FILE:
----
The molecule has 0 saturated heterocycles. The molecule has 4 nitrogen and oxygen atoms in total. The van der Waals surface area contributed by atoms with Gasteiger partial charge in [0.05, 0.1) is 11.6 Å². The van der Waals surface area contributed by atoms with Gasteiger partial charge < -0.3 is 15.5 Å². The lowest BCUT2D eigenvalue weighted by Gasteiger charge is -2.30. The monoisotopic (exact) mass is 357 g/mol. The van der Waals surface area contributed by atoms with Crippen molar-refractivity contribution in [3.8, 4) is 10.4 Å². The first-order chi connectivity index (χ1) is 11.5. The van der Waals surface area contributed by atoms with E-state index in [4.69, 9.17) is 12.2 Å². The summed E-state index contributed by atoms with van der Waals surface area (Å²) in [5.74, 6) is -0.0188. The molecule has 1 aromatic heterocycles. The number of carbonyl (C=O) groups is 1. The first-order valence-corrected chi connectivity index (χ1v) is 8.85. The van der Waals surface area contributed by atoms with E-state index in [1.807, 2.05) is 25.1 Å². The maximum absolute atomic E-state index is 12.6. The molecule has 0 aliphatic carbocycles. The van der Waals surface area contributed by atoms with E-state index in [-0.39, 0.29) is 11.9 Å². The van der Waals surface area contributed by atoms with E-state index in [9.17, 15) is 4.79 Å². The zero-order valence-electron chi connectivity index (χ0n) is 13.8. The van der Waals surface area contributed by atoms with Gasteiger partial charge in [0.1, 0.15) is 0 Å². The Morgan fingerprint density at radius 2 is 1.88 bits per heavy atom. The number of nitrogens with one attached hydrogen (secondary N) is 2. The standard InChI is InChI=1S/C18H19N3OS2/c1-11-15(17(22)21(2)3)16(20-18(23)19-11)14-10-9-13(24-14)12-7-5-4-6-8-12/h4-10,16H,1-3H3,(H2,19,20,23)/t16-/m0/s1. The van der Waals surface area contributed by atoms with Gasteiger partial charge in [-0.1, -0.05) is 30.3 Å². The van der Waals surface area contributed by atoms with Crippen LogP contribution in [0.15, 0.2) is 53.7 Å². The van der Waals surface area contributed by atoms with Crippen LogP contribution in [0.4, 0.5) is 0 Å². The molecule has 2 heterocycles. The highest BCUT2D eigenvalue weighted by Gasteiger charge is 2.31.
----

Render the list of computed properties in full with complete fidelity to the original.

The molecule has 0 saturated heterocycles. The molecule has 4 nitrogen and oxygen atoms in total. The van der Waals surface area contributed by atoms with Gasteiger partial charge in [0.05, 0.1) is 11.6 Å². The van der Waals surface area contributed by atoms with Gasteiger partial charge < -0.3 is 15.5 Å². The lowest BCUT2D eigenvalue weighted by Gasteiger charge is -2.30. The monoisotopic (exact) mass is 357 g/mol. The van der Waals surface area contributed by atoms with Crippen molar-refractivity contribution in [3.8, 4) is 10.4 Å². The first-order chi connectivity index (χ1) is 11.5. The van der Waals surface area contributed by atoms with E-state index in [4.69, 9.17) is 12.2 Å². The summed E-state index contributed by atoms with van der Waals surface area (Å²) in [5.74, 6) is -0.0188. The molecule has 1 aromatic heterocycles. The number of carbonyl (C=O) groups is 1. The first-order valence-corrected chi connectivity index (χ1v) is 8.85. The van der Waals surface area contributed by atoms with E-state index in [1.807, 2.05) is 25.1 Å². The maximum absolute atomic E-state index is 12.6. The molecule has 0 aliphatic carbocycles. The van der Waals surface area contributed by atoms with E-state index in [-0.39, 0.29) is 11.9 Å². The van der Waals surface area contributed by atoms with E-state index in [9.17, 15) is 4.79 Å². The zero-order valence-electron chi connectivity index (χ0n) is 13.8. The van der Waals surface area contributed by atoms with Gasteiger partial charge in [0.1, 0.15) is 0 Å². The Morgan fingerprint density at radius 2 is 1.88 bits per heavy atom. The number of nitrogens with one attached hydrogen (secondary N) is 2. The standard InChI is InChI=1S/C18H19N3OS2/c1-11-15(17(22)21(2)3)16(20-18(23)19-11)14-10-9-13(24-14)12-7-5-4-6-8-12/h4-10,16H,1-3H3,(H2,19,20,23)/t16-/m0/s1. The van der Waals surface area contributed by atoms with Gasteiger partial charge in [-0.1, -0.05) is 30.3 Å². The van der Waals surface area contributed by atoms with Crippen LogP contribution in [0.15, 0.2) is 53.7 Å². The van der Waals surface area contributed by atoms with Crippen LogP contribution in [0.4, 0.5) is 0 Å². The molecule has 2 heterocycles. The highest BCUT2D eigenvalue weighted by Gasteiger charge is 2.31.